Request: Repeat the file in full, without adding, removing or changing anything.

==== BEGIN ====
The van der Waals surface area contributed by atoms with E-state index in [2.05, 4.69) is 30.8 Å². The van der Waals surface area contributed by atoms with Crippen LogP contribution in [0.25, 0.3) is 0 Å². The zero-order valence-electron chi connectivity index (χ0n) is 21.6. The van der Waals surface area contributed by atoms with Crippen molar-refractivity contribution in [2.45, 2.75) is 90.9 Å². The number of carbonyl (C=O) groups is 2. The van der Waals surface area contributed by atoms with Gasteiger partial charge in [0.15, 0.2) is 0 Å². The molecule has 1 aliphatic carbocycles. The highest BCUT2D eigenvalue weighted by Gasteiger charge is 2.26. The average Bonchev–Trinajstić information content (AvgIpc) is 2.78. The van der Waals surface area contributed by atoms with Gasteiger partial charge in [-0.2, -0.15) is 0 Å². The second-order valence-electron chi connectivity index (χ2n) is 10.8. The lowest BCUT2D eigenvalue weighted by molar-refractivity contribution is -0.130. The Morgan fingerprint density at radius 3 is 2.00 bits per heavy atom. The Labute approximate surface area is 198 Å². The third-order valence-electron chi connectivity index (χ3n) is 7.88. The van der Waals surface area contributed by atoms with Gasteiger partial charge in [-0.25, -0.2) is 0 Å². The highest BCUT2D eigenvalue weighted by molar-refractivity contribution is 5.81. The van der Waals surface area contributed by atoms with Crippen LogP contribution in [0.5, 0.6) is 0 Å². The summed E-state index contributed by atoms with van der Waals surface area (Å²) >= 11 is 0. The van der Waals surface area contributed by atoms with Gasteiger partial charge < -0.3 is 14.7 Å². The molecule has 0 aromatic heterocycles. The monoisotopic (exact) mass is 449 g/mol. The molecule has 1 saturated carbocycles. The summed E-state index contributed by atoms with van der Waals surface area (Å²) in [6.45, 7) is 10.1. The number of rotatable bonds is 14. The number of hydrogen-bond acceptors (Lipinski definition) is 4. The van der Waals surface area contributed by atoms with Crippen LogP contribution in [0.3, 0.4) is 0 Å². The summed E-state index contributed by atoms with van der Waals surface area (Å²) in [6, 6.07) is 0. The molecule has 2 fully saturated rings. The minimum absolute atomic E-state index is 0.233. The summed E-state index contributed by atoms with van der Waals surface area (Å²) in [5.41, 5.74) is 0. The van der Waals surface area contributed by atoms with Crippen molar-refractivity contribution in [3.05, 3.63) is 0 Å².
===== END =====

The van der Waals surface area contributed by atoms with E-state index in [2.05, 4.69) is 30.8 Å². The van der Waals surface area contributed by atoms with Crippen LogP contribution in [0.25, 0.3) is 0 Å². The zero-order valence-electron chi connectivity index (χ0n) is 21.6. The van der Waals surface area contributed by atoms with Crippen molar-refractivity contribution in [2.45, 2.75) is 90.9 Å². The number of carbonyl (C=O) groups is 2. The van der Waals surface area contributed by atoms with Gasteiger partial charge in [0.15, 0.2) is 0 Å². The molecule has 1 aliphatic carbocycles. The highest BCUT2D eigenvalue weighted by Gasteiger charge is 2.26. The average Bonchev–Trinajstić information content (AvgIpc) is 2.78. The van der Waals surface area contributed by atoms with Gasteiger partial charge in [-0.2, -0.15) is 0 Å². The second-order valence-electron chi connectivity index (χ2n) is 10.8. The lowest BCUT2D eigenvalue weighted by molar-refractivity contribution is -0.130. The Morgan fingerprint density at radius 3 is 2.00 bits per heavy atom. The Labute approximate surface area is 198 Å². The third-order valence-electron chi connectivity index (χ3n) is 7.88. The van der Waals surface area contributed by atoms with Gasteiger partial charge in [-0.25, -0.2) is 0 Å². The highest BCUT2D eigenvalue weighted by molar-refractivity contribution is 5.81. The van der Waals surface area contributed by atoms with Crippen LogP contribution in [0.5, 0.6) is 0 Å². The summed E-state index contributed by atoms with van der Waals surface area (Å²) >= 11 is 0. The van der Waals surface area contributed by atoms with Gasteiger partial charge < -0.3 is 14.7 Å². The molecule has 0 aromatic heterocycles. The monoisotopic (exact) mass is 449 g/mol. The molecule has 1 saturated carbocycles. The summed E-state index contributed by atoms with van der Waals surface area (Å²) in [6.45, 7) is 10.1. The number of rotatable bonds is 14. The number of hydrogen-bond acceptors (Lipinski definition) is 4. The van der Waals surface area contributed by atoms with Crippen LogP contribution in [0.3, 0.4) is 0 Å². The summed E-state index contributed by atoms with van der Waals surface area (Å²) in [6, 6.07) is 0. The molecule has 2 fully saturated rings. The minimum absolute atomic E-state index is 0.233. The summed E-state index contributed by atoms with van der Waals surface area (Å²) in [5.41, 5.74) is 0. The van der Waals surface area contributed by atoms with Crippen molar-refractivity contribution in [3.05, 3.63) is 0 Å².